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I am not a highly organized writer. I don’t keep notebooks filled with character sketches. I don’t plot out books before I sit down to write. Most days I don’t entirely know where a story is going until it’s done and turned in, so when readers tell me they didn’t see a particular twist or turn coming at them, I simply smile and nod like I planned the unexpected. But the truth of the matter is my characters usually shock me more than they do my readers. Often times to the point of distraction.
I call this the magic of writing. Or the Twilight Zone phenomenon. While a lot of writers will tell you they don’t plot ahead of time, this is different. This is the subconscious mind knowing what needs to happen in the story before the conscious mind has figured it out. It’s writing a scene that seems to make no sense in the grand scheme of things, reading back through and thinking, “Hm. Interesting. But what does it have to do with the story?”
Usually a lot more than I realize.
Take Zander, for example, the hero in Entwined. When I wrote Marked, book one in the Eternal Guardians series, I had glimpses of Zander from a distance – he was the oldest Argonaut, the one rumored to be immortal, a descendent of Achilles and the fiercest fighter in the group – but I didn’t *know* him. There’s a scene in the end of Marked where Zander confronts the king, defies his order and is willing to walk away from the Argonauts on principle. At the time I wrote that scene, I had no idea why Zander would say the things he did or even what was so important about that conversation that made it imperative to the series. But later, when I sat down to work on Entwined, it all made perfect sense. A light bulb went on, links fell into place…everything Zander did and said in Marked had to happen so the next book could be written.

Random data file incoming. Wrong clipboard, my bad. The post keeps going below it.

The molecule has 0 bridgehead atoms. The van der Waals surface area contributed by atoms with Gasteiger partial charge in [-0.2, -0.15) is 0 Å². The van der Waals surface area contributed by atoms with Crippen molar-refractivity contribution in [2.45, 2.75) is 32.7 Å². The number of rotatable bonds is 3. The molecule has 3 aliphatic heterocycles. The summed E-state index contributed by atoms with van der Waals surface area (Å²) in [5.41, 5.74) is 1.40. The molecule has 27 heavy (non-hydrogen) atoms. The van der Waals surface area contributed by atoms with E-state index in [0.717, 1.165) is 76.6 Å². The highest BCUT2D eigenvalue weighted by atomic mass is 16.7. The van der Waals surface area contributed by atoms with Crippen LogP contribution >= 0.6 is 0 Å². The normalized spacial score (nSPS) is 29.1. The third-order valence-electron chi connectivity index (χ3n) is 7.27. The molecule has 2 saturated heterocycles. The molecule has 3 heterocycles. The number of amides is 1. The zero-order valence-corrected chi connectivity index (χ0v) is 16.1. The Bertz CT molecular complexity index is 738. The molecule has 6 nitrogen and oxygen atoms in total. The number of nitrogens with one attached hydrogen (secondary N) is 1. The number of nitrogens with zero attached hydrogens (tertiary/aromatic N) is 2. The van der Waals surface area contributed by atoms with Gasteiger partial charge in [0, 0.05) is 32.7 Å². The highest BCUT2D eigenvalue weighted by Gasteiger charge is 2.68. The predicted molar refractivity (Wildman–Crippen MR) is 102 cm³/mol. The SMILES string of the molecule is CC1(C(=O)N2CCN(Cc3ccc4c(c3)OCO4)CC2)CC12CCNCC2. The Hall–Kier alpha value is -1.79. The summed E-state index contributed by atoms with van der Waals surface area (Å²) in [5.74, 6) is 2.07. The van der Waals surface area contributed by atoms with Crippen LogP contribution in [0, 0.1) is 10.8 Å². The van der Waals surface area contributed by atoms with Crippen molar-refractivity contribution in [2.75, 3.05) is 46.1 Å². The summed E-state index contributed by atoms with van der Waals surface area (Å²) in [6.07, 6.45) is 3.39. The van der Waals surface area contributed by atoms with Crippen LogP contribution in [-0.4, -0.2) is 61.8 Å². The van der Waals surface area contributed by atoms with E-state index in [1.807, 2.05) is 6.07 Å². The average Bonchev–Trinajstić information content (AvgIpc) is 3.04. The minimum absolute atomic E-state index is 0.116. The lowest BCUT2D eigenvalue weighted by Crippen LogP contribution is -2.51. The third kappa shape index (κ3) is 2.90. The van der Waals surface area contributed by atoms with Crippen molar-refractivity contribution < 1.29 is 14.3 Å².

Twilight Zone phenomenon. Suddenly, my conscious mind had caught up, and everything became crystal clear.
This subconscious writing isn’t always fun, and it tends to sneak up on me when I least expect it, but after five published books, I’ve learned not to question the “magic” and just let it happen. The saying everything will work out is becoming my daily motto. Does this mean writing is always fun and easy and carefree? No. Most days it’s beyond frustrating because I don’t have a clue where things are going. I tug on my eyebrows, vent to my critique partner, stare at a blinking cursor all while I will my mind to give me just one tiny clue about what’s happening. But it never works. As Entwined proved to me on more than one occasion, sometimes the path we can’t see is the one we’re destined to travel.
Thanks for stopping by, and don’t forget to pick up a copy of Entwined this week. Book three in the series, Tempted, will release in February 2011, and it builds off events that take place in Entwined, so you won’t want to miss this book.
I hope you enjoy my Eternal Guardians, and happy reading!
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